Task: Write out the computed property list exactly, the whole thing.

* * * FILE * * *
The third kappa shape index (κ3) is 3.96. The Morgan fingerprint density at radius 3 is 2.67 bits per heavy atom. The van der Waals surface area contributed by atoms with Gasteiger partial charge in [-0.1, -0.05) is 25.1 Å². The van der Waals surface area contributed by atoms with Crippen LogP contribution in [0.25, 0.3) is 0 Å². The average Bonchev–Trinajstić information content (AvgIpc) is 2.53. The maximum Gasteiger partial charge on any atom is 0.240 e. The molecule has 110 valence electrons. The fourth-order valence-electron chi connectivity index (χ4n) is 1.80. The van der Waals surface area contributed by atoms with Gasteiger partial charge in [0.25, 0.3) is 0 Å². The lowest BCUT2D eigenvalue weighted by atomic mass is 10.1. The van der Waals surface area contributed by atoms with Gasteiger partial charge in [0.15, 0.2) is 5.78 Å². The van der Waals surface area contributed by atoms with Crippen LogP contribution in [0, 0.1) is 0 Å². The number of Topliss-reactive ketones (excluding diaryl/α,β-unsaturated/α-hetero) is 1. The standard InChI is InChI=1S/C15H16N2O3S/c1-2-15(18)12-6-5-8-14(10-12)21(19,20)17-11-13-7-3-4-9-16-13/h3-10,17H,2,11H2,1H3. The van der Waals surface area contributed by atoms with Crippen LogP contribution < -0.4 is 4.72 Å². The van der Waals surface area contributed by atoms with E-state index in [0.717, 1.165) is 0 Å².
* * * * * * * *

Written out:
The third kappa shape index (κ3) is 3.96. The Morgan fingerprint density at radius 3 is 2.67 bits per heavy atom. The van der Waals surface area contributed by atoms with Gasteiger partial charge in [-0.1, -0.05) is 25.1 Å². The van der Waals surface area contributed by atoms with Crippen LogP contribution in [0.25, 0.3) is 0 Å². The average Bonchev–Trinajstić information content (AvgIpc) is 2.53. The maximum Gasteiger partial charge on any atom is 0.240 e. The molecule has 110 valence electrons. The fourth-order valence-electron chi connectivity index (χ4n) is 1.80. The van der Waals surface area contributed by atoms with Gasteiger partial charge in [0.25, 0.3) is 0 Å². The lowest BCUT2D eigenvalue weighted by atomic mass is 10.1. The van der Waals surface area contributed by atoms with Gasteiger partial charge in [0.15, 0.2) is 5.78 Å². The van der Waals surface area contributed by atoms with Crippen LogP contribution in [0, 0.1) is 0 Å². The number of Topliss-reactive ketones (excluding diaryl/α,β-unsaturated/α-hetero) is 1. The standard InChI is InChI=1S/C15H16N2O3S/c1-2-15(18)12-6-5-8-14(10-12)21(19,20)17-11-13-7-3-4-9-16-13/h3-10,17H,2,11H2,1H3. The van der Waals surface area contributed by atoms with Crippen LogP contribution < -0.4 is 4.72 Å². The van der Waals surface area contributed by atoms with E-state index in [0.717, 1.165) is 0 Å².